4

The person who installed beadboard around our kitchen island didn’t countersink the nails. I bought a nail set from Home Depot and have been trying for the past hour to get the nail at least flush with the beadboard. It doesn’t seem to be budging. I quickly tried doing it with some other nails that need it and nothing’s happening. This is the nail set and hammer I’m using? I’ve also included a photo of what the finished nails look like and another photo of what my nail looks like after going at it for some time. Any thoughts or advice would be great, thank you!!!enter image description hereenter image description hereenter image description here

  • 3
    Generally you counter-sink brads and finishing nails. Those look like flat head nails. I don't think they can be counter sunk (the exception being dry wall nails but they are in malleable dry wall). – Steve Wellens Mar 3 at 19:22
  • @jsotola, that reads more like an answer than a comment. You shouldn't answer questions in comments. – computercarguy Mar 4 at 21:29
4

Unless I've got the scale completely wrong, those aren't finish nails. These are finish nails, since they have tiny heads. A finish head nail is used when there is no force on the head, such as trim and other decorative pieces.

Finish nails

What you look to have are common head nails. These are used when the force on the nail head is significant and avoids pulling the nail through the wood.

Common nail heads

You can still countersink these, but not with the nail punch you have, which is designed to completely cover the nail head so it won't slip off. You'll need a ballpeen hammer to get that done. You use the rounded end to pound in the nail. This is done either by using it like a regular hammer and risk missing the nail, or you put the hammer on the nail and use another hammer to hit it.

Ballpeen hammer

And no, hitting a hammer with another hammer isn't going to make either explode. This was busted by the Mythbusters years ago. You can break chips off the hammer, if it's old and already showing signs of stress, but it's not going to explode.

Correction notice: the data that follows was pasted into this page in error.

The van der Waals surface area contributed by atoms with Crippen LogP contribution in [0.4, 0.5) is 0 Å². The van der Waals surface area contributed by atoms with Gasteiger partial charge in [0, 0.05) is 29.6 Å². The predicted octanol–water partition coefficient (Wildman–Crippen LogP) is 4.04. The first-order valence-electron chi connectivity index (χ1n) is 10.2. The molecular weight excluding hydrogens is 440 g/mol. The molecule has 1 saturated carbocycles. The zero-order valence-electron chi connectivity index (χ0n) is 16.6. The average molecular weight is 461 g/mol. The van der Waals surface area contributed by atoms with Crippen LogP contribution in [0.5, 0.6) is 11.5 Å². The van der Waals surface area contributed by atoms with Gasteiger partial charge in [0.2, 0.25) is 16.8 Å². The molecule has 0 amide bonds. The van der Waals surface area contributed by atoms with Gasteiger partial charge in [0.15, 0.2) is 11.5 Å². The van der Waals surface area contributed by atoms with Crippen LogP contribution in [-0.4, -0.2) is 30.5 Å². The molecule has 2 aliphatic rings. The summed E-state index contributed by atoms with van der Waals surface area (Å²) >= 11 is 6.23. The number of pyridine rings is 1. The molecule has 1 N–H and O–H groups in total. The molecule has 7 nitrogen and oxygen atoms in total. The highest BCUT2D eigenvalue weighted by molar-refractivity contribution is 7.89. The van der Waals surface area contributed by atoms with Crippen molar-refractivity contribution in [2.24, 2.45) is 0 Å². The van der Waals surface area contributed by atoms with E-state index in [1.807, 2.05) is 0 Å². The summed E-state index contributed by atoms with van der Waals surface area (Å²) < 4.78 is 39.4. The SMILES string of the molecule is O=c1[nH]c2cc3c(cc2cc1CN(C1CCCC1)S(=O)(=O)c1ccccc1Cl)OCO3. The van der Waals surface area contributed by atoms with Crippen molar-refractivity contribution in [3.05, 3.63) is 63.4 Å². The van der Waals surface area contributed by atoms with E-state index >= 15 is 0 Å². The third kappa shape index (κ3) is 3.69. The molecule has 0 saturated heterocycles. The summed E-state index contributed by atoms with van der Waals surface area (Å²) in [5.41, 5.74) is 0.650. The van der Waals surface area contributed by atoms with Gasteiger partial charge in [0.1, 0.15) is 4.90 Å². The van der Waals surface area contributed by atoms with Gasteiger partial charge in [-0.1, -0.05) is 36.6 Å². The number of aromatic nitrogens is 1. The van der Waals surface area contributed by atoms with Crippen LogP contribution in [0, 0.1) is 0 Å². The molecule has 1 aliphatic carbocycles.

https://en.wikipedia.org/wiki/MythBusters_(2006_season)#Hammer_vs._Hammer

| improve this answer | |
  • i wonder if the exploding hammer myth comes from using cast iron hammers of some type – jsotola Mar 4 at 0:55
  • @jsotola, that would be an excellent new question, but I'm not sure it would fit on this SE, but maybe Skeptics? Engineering and Physics SE might be correct if you're wondering about how it would work, but I don't think "myth busting" is their wheelhouse. – computercarguy Mar 4 at 17:05
0

Good luck trying to sink those nails in.They are flat head nails and not meant to be countersunk. The proper nails would have been finishing nails. At this point try grinding the heads flush. There should be enough head to still have them hold tight and then repaint. If you try to completely remove the nails, you'll probably mess up the cabinet.

| improve this answer | |
  • Thanks for the responses! How exactly do you grind a nail? – mbarker Mar 3 at 20:32
  • 1
    Dremel tool with a cutoff wheel is great for "countersinking" nails that won't budge. – JPhi1618 Mar 3 at 20:33
  • You can definitely countersink these types of nails, you just need to hit them harder. Heck, I've countersunk double headed nails accidentally. – computercarguy Mar 4 at 21:27
0

The big flat head works like snowshoes on snow.

Drill out the nails, use a drill that is slightly larger than the nail shaft.

Drill in middle of the nail head. You could drill a tiny pilot hole first.

The head should fall off, then punch the rest of the nail in a bit more.

Use some proper nails to hold the board, fill all holes and apply paint

| improve this answer | |

Your Answer

By clicking “Post Your Answer”, you agree to our terms of service, privacy policy and cookie policy

Not the answer you're looking for? Browse other questions tagged or ask your own question.